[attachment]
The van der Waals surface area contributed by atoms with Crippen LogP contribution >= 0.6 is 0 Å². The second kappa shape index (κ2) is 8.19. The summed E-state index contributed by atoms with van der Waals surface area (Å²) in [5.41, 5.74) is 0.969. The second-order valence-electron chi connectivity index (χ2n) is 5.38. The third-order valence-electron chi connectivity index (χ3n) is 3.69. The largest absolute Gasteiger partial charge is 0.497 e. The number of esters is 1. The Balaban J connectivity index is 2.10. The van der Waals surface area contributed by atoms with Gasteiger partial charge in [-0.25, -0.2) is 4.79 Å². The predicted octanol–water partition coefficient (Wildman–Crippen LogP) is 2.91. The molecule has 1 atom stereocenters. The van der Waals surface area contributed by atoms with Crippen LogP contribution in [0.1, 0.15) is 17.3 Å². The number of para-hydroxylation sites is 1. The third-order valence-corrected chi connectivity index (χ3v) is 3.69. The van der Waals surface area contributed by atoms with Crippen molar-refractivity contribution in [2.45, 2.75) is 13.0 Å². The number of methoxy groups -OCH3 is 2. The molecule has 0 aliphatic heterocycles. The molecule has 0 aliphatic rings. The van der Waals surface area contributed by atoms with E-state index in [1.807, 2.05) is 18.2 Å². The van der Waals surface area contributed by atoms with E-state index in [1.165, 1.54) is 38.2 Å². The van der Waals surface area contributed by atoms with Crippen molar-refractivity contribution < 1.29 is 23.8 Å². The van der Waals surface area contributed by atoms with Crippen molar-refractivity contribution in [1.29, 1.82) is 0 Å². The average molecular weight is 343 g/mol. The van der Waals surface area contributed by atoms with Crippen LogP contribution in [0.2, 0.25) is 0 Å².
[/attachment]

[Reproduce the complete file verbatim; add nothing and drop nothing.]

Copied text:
The van der Waals surface area contributed by atoms with Crippen LogP contribution >= 0.6 is 0 Å². The second kappa shape index (κ2) is 8.19. The summed E-state index contributed by atoms with van der Waals surface area (Å²) in [5.41, 5.74) is 0.969. The second-order valence-electron chi connectivity index (χ2n) is 5.38. The third-order valence-electron chi connectivity index (χ3n) is 3.69. The largest absolute Gasteiger partial charge is 0.497 e. The number of esters is 1. The Balaban J connectivity index is 2.10. The van der Waals surface area contributed by atoms with Gasteiger partial charge in [-0.25, -0.2) is 4.79 Å². The predicted octanol–water partition coefficient (Wildman–Crippen LogP) is 2.91. The molecule has 1 atom stereocenters. The van der Waals surface area contributed by atoms with Crippen LogP contribution in [0.1, 0.15) is 17.3 Å². The number of para-hydroxylation sites is 1. The third-order valence-corrected chi connectivity index (χ3v) is 3.69. The van der Waals surface area contributed by atoms with Crippen molar-refractivity contribution in [2.45, 2.75) is 13.0 Å². The number of methoxy groups -OCH3 is 2. The molecule has 0 aliphatic heterocycles. The molecule has 0 aliphatic rings. The van der Waals surface area contributed by atoms with E-state index in [1.807, 2.05) is 18.2 Å². The van der Waals surface area contributed by atoms with E-state index in [1.165, 1.54) is 38.2 Å². The van der Waals surface area contributed by atoms with Crippen molar-refractivity contribution < 1.29 is 23.8 Å². The van der Waals surface area contributed by atoms with Crippen molar-refractivity contribution in [1.29, 1.82) is 0 Å². The average molecular weight is 343 g/mol. The van der Waals surface area contributed by atoms with Crippen LogP contribution in [0.2, 0.25) is 0 Å².